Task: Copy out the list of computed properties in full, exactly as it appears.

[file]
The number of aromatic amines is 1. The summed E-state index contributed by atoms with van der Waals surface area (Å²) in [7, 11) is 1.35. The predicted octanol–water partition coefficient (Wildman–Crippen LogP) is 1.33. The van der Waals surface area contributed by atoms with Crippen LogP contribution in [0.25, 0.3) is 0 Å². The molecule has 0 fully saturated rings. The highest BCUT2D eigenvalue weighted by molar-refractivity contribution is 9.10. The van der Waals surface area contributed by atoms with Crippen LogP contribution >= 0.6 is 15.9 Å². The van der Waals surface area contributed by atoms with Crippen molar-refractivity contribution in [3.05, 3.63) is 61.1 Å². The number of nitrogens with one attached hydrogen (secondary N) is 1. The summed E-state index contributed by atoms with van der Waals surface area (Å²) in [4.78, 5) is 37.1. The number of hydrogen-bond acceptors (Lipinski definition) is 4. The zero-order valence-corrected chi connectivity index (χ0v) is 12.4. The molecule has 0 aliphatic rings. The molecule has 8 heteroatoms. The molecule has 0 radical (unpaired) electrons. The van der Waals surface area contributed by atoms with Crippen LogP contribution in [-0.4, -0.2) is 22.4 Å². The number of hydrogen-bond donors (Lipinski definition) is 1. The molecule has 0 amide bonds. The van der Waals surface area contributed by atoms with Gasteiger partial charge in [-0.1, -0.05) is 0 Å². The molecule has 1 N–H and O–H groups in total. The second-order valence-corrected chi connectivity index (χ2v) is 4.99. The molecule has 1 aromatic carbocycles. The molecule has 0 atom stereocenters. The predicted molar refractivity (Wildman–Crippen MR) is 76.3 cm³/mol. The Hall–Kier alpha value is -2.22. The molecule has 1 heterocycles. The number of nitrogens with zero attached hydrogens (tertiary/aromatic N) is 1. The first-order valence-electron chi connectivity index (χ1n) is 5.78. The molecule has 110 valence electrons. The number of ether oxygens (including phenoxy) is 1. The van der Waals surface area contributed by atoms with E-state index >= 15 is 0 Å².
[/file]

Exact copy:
The number of aromatic amines is 1. The summed E-state index contributed by atoms with van der Waals surface area (Å²) in [7, 11) is 1.35. The predicted octanol–water partition coefficient (Wildman–Crippen LogP) is 1.33. The van der Waals surface area contributed by atoms with Crippen LogP contribution in [0.25, 0.3) is 0 Å². The molecule has 0 fully saturated rings. The highest BCUT2D eigenvalue weighted by molar-refractivity contribution is 9.10. The van der Waals surface area contributed by atoms with Crippen LogP contribution >= 0.6 is 15.9 Å². The van der Waals surface area contributed by atoms with Crippen molar-refractivity contribution in [3.05, 3.63) is 61.1 Å². The number of nitrogens with one attached hydrogen (secondary N) is 1. The summed E-state index contributed by atoms with van der Waals surface area (Å²) in [4.78, 5) is 37.1. The number of hydrogen-bond acceptors (Lipinski definition) is 4. The zero-order valence-corrected chi connectivity index (χ0v) is 12.4. The molecule has 0 aliphatic rings. The molecule has 8 heteroatoms. The molecule has 0 radical (unpaired) electrons. The van der Waals surface area contributed by atoms with Crippen LogP contribution in [-0.4, -0.2) is 22.4 Å². The number of hydrogen-bond donors (Lipinski definition) is 1. The molecule has 0 amide bonds. The van der Waals surface area contributed by atoms with Gasteiger partial charge in [-0.1, -0.05) is 0 Å². The molecule has 1 N–H and O–H groups in total. The second-order valence-corrected chi connectivity index (χ2v) is 4.99. The molecule has 1 aromatic carbocycles. The molecule has 0 atom stereocenters. The predicted molar refractivity (Wildman–Crippen MR) is 76.3 cm³/mol. The Hall–Kier alpha value is -2.22. The molecule has 1 heterocycles. The number of nitrogens with zero attached hydrogens (tertiary/aromatic N) is 1. The first-order valence-electron chi connectivity index (χ1n) is 5.78. The molecule has 110 valence electrons. The number of ether oxygens (including phenoxy) is 1. The van der Waals surface area contributed by atoms with E-state index >= 15 is 0 Å².